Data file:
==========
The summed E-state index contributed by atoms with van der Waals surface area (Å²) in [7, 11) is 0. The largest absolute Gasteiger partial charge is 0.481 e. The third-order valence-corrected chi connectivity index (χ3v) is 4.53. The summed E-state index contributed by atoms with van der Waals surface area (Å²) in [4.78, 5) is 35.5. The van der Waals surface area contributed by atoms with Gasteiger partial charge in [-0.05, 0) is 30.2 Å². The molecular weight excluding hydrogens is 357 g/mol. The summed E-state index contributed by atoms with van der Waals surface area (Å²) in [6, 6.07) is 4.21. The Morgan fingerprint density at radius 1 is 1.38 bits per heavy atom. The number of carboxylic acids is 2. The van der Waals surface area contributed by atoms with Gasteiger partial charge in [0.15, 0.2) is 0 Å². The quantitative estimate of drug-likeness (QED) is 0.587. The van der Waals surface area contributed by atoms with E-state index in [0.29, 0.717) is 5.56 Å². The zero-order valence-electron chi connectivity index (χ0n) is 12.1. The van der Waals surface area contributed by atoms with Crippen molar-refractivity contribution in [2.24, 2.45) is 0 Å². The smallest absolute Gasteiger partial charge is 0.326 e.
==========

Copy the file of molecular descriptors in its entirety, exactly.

The summed E-state index contributed by atoms with van der Waals surface area (Å²) in [7, 11) is 0. The largest absolute Gasteiger partial charge is 0.481 e. The third-order valence-corrected chi connectivity index (χ3v) is 4.53. The summed E-state index contributed by atoms with van der Waals surface area (Å²) in [4.78, 5) is 35.5. The van der Waals surface area contributed by atoms with Gasteiger partial charge in [-0.05, 0) is 30.2 Å². The molecular weight excluding hydrogens is 357 g/mol. The summed E-state index contributed by atoms with van der Waals surface area (Å²) in [6, 6.07) is 4.21. The Morgan fingerprint density at radius 1 is 1.38 bits per heavy atom. The number of carboxylic acids is 2. The van der Waals surface area contributed by atoms with Gasteiger partial charge in [0.15, 0.2) is 0 Å². The quantitative estimate of drug-likeness (QED) is 0.587. The van der Waals surface area contributed by atoms with E-state index in [0.29, 0.717) is 5.56 Å². The zero-order valence-electron chi connectivity index (χ0n) is 12.1. The van der Waals surface area contributed by atoms with Crippen molar-refractivity contribution in [2.24, 2.45) is 0 Å². The smallest absolute Gasteiger partial charge is 0.326 e.